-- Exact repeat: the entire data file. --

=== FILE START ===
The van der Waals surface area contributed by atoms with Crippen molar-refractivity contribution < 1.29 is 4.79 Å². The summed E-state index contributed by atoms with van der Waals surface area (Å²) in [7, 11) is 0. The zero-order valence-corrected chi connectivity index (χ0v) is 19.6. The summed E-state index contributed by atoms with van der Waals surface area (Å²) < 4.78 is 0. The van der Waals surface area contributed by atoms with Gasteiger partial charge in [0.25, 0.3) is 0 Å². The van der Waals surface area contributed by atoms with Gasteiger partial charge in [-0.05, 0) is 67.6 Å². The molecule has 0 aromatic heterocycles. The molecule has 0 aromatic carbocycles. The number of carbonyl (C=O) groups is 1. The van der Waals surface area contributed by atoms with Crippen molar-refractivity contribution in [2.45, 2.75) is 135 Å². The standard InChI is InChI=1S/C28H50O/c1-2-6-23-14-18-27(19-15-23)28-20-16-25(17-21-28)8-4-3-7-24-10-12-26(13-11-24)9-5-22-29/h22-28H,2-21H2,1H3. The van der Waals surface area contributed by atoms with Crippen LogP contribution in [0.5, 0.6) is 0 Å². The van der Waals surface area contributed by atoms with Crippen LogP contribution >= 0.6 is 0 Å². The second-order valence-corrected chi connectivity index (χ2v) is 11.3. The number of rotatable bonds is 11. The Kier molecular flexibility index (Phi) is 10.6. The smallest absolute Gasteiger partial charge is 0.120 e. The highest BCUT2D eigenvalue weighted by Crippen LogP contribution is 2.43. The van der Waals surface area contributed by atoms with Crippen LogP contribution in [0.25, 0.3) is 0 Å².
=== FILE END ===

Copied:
The van der Waals surface area contributed by atoms with Crippen molar-refractivity contribution < 1.29 is 4.79 Å². The summed E-state index contributed by atoms with van der Waals surface area (Å²) in [7, 11) is 0. The zero-order valence-corrected chi connectivity index (χ0v) is 19.6. The summed E-state index contributed by atoms with van der Waals surface area (Å²) < 4.78 is 0. The van der Waals surface area contributed by atoms with Gasteiger partial charge in [0.25, 0.3) is 0 Å². The van der Waals surface area contributed by atoms with Gasteiger partial charge in [-0.05, 0) is 67.6 Å². The molecule has 0 aromatic heterocycles. The molecule has 0 aromatic carbocycles. The number of carbonyl (C=O) groups is 1. The van der Waals surface area contributed by atoms with Crippen molar-refractivity contribution in [2.45, 2.75) is 135 Å². The standard InChI is InChI=1S/C28H50O/c1-2-6-23-14-18-27(19-15-23)28-20-16-25(17-21-28)8-4-3-7-24-10-12-26(13-11-24)9-5-22-29/h22-28H,2-21H2,1H3. The van der Waals surface area contributed by atoms with Crippen LogP contribution in [0.5, 0.6) is 0 Å². The van der Waals surface area contributed by atoms with Crippen LogP contribution >= 0.6 is 0 Å². The second-order valence-corrected chi connectivity index (χ2v) is 11.3. The number of rotatable bonds is 11. The Kier molecular flexibility index (Phi) is 10.6. The smallest absolute Gasteiger partial charge is 0.120 e. The highest BCUT2D eigenvalue weighted by Crippen LogP contribution is 2.43. The van der Waals surface area contributed by atoms with Crippen LogP contribution in [0.25, 0.3) is 0 Å².